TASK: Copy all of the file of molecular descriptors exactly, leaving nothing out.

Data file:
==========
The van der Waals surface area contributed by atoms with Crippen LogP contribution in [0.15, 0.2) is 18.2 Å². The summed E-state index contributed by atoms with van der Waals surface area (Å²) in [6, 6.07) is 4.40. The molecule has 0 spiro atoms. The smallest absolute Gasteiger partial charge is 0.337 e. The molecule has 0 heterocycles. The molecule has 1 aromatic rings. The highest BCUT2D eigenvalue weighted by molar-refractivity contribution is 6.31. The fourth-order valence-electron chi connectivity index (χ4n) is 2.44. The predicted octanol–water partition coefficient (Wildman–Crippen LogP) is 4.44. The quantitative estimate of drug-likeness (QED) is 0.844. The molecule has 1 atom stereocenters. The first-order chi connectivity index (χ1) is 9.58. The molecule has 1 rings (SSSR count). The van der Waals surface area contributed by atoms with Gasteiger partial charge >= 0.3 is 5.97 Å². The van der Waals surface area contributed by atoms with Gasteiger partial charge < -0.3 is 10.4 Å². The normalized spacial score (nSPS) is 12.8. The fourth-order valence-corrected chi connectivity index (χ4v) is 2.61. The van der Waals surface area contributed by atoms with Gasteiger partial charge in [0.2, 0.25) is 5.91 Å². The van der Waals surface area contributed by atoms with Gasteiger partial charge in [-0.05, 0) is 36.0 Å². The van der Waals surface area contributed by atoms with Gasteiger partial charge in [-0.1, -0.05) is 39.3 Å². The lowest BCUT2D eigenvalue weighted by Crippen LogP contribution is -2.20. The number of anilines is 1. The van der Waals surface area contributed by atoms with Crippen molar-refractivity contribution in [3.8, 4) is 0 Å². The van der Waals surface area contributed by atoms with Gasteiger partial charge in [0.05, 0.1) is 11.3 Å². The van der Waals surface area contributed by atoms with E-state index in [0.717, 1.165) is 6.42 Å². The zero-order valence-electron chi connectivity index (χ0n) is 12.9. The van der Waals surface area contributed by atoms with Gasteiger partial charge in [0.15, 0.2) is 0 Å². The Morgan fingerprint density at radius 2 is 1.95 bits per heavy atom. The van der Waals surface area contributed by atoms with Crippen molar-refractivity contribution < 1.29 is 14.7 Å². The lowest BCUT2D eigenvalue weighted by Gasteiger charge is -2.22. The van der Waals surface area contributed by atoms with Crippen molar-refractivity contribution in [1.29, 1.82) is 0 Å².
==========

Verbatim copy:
The van der Waals surface area contributed by atoms with Crippen LogP contribution in [0.15, 0.2) is 18.2 Å². The summed E-state index contributed by atoms with van der Waals surface area (Å²) in [6, 6.07) is 4.40. The molecule has 0 spiro atoms. The smallest absolute Gasteiger partial charge is 0.337 e. The molecule has 0 heterocycles. The molecule has 1 aromatic rings. The highest BCUT2D eigenvalue weighted by molar-refractivity contribution is 6.31. The fourth-order valence-electron chi connectivity index (χ4n) is 2.44. The predicted octanol–water partition coefficient (Wildman–Crippen LogP) is 4.44. The quantitative estimate of drug-likeness (QED) is 0.844. The molecule has 1 atom stereocenters. The first-order chi connectivity index (χ1) is 9.58. The molecule has 1 rings (SSSR count). The van der Waals surface area contributed by atoms with Gasteiger partial charge >= 0.3 is 5.97 Å². The van der Waals surface area contributed by atoms with Gasteiger partial charge < -0.3 is 10.4 Å². The normalized spacial score (nSPS) is 12.8. The fourth-order valence-corrected chi connectivity index (χ4v) is 2.61. The van der Waals surface area contributed by atoms with Gasteiger partial charge in [0.2, 0.25) is 5.91 Å². The van der Waals surface area contributed by atoms with Gasteiger partial charge in [-0.05, 0) is 36.0 Å². The van der Waals surface area contributed by atoms with Gasteiger partial charge in [-0.1, -0.05) is 39.3 Å². The lowest BCUT2D eigenvalue weighted by Crippen LogP contribution is -2.20. The number of anilines is 1. The van der Waals surface area contributed by atoms with Crippen molar-refractivity contribution in [3.8, 4) is 0 Å². The van der Waals surface area contributed by atoms with Gasteiger partial charge in [0.05, 0.1) is 11.3 Å². The van der Waals surface area contributed by atoms with E-state index in [0.717, 1.165) is 6.42 Å². The zero-order valence-electron chi connectivity index (χ0n) is 12.9. The van der Waals surface area contributed by atoms with Gasteiger partial charge in [0.15, 0.2) is 0 Å². The Morgan fingerprint density at radius 2 is 1.95 bits per heavy atom. The van der Waals surface area contributed by atoms with Crippen molar-refractivity contribution < 1.29 is 14.7 Å². The lowest BCUT2D eigenvalue weighted by Gasteiger charge is -2.22. The van der Waals surface area contributed by atoms with Crippen molar-refractivity contribution in [1.29, 1.82) is 0 Å².